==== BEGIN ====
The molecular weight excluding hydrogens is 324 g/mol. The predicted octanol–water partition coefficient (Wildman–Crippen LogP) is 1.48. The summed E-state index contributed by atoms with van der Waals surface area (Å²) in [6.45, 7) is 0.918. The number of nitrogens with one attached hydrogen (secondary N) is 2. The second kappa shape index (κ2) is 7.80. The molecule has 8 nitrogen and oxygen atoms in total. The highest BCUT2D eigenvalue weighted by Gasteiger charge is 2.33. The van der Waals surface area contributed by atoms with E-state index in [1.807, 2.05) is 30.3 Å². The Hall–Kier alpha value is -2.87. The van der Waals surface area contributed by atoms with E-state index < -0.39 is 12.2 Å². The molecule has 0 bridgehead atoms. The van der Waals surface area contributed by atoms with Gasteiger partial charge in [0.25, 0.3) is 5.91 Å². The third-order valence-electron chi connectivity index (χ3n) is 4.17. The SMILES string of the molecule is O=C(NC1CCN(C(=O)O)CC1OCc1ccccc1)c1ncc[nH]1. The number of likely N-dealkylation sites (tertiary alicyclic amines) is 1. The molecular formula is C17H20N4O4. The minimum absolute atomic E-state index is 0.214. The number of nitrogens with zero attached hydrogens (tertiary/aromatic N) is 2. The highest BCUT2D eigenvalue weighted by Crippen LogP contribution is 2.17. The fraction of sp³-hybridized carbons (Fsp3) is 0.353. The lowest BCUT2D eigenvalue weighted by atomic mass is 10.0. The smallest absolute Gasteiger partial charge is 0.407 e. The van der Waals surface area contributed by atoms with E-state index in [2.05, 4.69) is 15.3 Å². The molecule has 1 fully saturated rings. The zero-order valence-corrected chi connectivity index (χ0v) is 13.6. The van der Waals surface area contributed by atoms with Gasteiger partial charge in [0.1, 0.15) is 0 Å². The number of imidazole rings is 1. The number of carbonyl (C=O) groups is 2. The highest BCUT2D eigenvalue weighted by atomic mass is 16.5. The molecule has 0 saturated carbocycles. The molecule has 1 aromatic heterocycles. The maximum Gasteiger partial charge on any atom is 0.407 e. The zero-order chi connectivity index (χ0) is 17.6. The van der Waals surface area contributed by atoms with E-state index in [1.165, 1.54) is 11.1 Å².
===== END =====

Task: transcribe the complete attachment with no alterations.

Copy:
The molecular weight excluding hydrogens is 324 g/mol. The predicted octanol–water partition coefficient (Wildman–Crippen LogP) is 1.48. The summed E-state index contributed by atoms with van der Waals surface area (Å²) in [6.45, 7) is 0.918. The number of nitrogens with one attached hydrogen (secondary N) is 2. The second kappa shape index (κ2) is 7.80. The molecule has 8 nitrogen and oxygen atoms in total. The highest BCUT2D eigenvalue weighted by Gasteiger charge is 2.33. The van der Waals surface area contributed by atoms with E-state index in [1.807, 2.05) is 30.3 Å². The Hall–Kier alpha value is -2.87. The van der Waals surface area contributed by atoms with E-state index < -0.39 is 12.2 Å². The molecule has 0 bridgehead atoms. The van der Waals surface area contributed by atoms with Gasteiger partial charge in [0.25, 0.3) is 5.91 Å². The third-order valence-electron chi connectivity index (χ3n) is 4.17. The SMILES string of the molecule is O=C(NC1CCN(C(=O)O)CC1OCc1ccccc1)c1ncc[nH]1. The number of likely N-dealkylation sites (tertiary alicyclic amines) is 1. The molecular formula is C17H20N4O4. The minimum absolute atomic E-state index is 0.214. The number of nitrogens with zero attached hydrogens (tertiary/aromatic N) is 2. The highest BCUT2D eigenvalue weighted by Crippen LogP contribution is 2.17. The fraction of sp³-hybridized carbons (Fsp3) is 0.353. The lowest BCUT2D eigenvalue weighted by atomic mass is 10.0. The smallest absolute Gasteiger partial charge is 0.407 e. The van der Waals surface area contributed by atoms with E-state index in [2.05, 4.69) is 15.3 Å². The molecule has 1 fully saturated rings. The zero-order valence-corrected chi connectivity index (χ0v) is 13.6. The van der Waals surface area contributed by atoms with Gasteiger partial charge in [0.1, 0.15) is 0 Å². The number of imidazole rings is 1. The number of carbonyl (C=O) groups is 2. The highest BCUT2D eigenvalue weighted by atomic mass is 16.5. The molecule has 0 saturated carbocycles. The molecule has 1 aromatic heterocycles. The maximum Gasteiger partial charge on any atom is 0.407 e. The zero-order chi connectivity index (χ0) is 17.6. The van der Waals surface area contributed by atoms with E-state index in [1.165, 1.54) is 11.1 Å².